Essays from Peter Thiel’s Stanford class on startups

Essays from Peter Thiel’s Stanford class on startups. In a nutshell, freely available material like this is why I am a college dropout. Every essay is worth reading — queue up your Pocket. I particularly appreciated this one on markets, competition, and monopolies. (via Spittle)

The Anti-Dropout

The Anti-Dropout. Two pieces: the technical problems of the next decade won’t be solved with knowledge that can be self-taught, and the next generation of innovation will come from large organizations where credentials matter.

Jason Glaspey: The Art of Tiny

Today I’m hanging out at Tiny Startup Camp, an uniquely Portland event. If Portland is the place young people go to retire, this is how they get paid. Jason Glaspey of Paleo Plan, and formerly Bacn, is kicking things off.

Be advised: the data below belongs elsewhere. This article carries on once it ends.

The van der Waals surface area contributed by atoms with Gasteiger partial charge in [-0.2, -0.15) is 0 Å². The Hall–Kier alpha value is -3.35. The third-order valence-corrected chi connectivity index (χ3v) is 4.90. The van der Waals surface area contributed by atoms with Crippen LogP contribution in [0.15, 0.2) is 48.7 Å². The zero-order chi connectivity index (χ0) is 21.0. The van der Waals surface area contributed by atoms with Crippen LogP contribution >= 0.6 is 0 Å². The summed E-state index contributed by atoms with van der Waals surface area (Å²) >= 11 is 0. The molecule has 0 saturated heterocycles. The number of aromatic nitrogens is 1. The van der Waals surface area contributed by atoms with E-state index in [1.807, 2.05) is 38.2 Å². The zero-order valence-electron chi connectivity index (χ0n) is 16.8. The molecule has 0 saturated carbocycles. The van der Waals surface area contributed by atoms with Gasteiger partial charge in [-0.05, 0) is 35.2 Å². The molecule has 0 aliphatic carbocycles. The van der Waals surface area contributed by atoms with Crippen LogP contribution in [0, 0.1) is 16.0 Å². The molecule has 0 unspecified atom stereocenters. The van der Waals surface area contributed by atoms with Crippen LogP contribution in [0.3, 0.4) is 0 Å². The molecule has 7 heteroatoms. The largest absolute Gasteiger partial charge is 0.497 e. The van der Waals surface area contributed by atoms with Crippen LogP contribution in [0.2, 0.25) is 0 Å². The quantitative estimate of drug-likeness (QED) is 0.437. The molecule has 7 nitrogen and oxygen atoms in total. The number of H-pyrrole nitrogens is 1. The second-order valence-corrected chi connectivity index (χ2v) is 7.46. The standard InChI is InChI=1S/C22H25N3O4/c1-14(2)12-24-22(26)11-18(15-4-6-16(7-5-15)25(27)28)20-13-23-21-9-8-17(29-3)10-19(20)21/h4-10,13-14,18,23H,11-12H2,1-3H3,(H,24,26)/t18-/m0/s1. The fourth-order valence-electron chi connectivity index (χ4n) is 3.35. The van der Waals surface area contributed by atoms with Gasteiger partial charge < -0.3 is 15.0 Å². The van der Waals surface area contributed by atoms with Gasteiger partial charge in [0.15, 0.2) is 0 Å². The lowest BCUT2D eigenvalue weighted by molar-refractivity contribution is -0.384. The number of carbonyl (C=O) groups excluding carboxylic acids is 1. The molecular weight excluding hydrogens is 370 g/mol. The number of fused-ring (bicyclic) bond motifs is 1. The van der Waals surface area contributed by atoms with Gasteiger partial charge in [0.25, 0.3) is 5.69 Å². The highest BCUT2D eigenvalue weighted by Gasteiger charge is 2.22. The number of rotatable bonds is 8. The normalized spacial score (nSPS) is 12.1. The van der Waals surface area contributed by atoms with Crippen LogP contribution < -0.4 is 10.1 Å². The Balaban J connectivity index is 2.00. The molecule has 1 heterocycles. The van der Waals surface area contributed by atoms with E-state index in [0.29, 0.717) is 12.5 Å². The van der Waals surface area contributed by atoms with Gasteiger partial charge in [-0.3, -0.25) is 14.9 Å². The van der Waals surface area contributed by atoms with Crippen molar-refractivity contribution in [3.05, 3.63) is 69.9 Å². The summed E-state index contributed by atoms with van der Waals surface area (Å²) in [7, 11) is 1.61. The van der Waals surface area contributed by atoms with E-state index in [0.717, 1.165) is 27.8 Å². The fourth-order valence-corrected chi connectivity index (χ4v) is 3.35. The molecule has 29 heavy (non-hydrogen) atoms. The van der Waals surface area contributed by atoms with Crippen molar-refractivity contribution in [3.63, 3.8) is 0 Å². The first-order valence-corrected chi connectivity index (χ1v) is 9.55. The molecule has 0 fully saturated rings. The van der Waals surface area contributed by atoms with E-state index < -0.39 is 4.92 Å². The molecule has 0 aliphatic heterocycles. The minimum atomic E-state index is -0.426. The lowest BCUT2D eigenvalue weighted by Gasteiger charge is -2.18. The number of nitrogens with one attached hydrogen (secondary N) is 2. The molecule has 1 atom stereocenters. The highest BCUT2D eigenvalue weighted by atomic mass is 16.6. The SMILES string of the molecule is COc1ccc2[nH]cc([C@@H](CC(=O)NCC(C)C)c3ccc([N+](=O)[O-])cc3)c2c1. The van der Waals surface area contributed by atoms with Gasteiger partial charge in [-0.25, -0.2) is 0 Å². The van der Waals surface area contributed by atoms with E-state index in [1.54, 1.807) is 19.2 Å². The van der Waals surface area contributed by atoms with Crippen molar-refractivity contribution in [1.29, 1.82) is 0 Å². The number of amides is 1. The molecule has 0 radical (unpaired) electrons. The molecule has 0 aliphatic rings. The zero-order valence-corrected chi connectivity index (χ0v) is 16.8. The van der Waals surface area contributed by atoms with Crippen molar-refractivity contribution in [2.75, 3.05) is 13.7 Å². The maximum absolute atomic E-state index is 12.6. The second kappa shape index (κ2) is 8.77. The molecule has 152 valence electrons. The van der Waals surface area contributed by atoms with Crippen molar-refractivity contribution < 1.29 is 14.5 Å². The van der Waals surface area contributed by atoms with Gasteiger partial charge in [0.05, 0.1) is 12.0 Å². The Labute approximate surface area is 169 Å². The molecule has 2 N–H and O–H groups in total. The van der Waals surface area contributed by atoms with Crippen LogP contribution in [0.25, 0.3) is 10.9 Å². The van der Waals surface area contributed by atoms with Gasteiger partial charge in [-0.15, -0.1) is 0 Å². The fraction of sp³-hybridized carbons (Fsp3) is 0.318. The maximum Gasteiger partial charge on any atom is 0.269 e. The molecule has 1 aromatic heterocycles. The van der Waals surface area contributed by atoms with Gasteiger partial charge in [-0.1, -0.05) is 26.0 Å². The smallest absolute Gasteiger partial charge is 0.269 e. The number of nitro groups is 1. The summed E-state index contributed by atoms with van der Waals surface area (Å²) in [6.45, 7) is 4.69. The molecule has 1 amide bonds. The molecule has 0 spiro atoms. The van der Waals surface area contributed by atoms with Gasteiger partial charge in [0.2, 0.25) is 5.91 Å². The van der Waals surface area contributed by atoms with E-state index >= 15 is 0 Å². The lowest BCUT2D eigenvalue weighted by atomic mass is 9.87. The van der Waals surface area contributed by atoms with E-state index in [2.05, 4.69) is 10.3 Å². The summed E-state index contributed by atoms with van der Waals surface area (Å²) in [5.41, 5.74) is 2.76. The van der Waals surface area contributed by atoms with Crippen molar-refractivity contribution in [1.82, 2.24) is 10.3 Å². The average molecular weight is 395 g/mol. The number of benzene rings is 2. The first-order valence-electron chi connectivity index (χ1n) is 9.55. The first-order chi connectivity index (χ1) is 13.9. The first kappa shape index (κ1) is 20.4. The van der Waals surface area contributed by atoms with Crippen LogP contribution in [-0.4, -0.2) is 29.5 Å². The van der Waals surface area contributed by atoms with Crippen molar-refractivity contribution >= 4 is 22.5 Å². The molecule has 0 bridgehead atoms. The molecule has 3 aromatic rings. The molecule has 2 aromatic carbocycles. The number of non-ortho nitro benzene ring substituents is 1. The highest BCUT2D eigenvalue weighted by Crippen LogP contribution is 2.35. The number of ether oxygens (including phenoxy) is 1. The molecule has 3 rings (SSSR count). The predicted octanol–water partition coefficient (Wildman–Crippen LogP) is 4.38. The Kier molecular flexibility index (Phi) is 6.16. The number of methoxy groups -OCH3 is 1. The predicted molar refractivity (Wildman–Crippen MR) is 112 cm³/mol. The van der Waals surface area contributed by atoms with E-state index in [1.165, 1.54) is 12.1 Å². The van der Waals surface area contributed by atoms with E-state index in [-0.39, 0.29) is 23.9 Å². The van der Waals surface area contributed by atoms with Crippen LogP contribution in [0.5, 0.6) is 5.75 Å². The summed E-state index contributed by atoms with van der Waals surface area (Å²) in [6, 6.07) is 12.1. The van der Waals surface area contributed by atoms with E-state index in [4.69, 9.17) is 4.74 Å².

Minimum Viable Narrative

One startup in this class at PIE is KS12. As a creative studio, they’re breaking the mold of what you typically might see at a tech incubator. Plus, they’re powered by WordPress. Pretty neat.


Four years ago: Here’s the problem: I, like many people I know, drive too many places all alone in my car.  One person in a three ton metal vehicle that could easily transport five.  To move all of that mass around, with such unused, waste internal space, is an inefficient use of energy. Here’s one […]

Matt Haughey’s lessons from a 40 year old

I like to think of funded startups vs. bootstrapped web sites like the split between signed and unsigned bands. Think about what a band has to do if they sign with a major label. They write music, perform/record it, and play it. Now think about people like Prince, Aimee Mann, etc. that do every single […]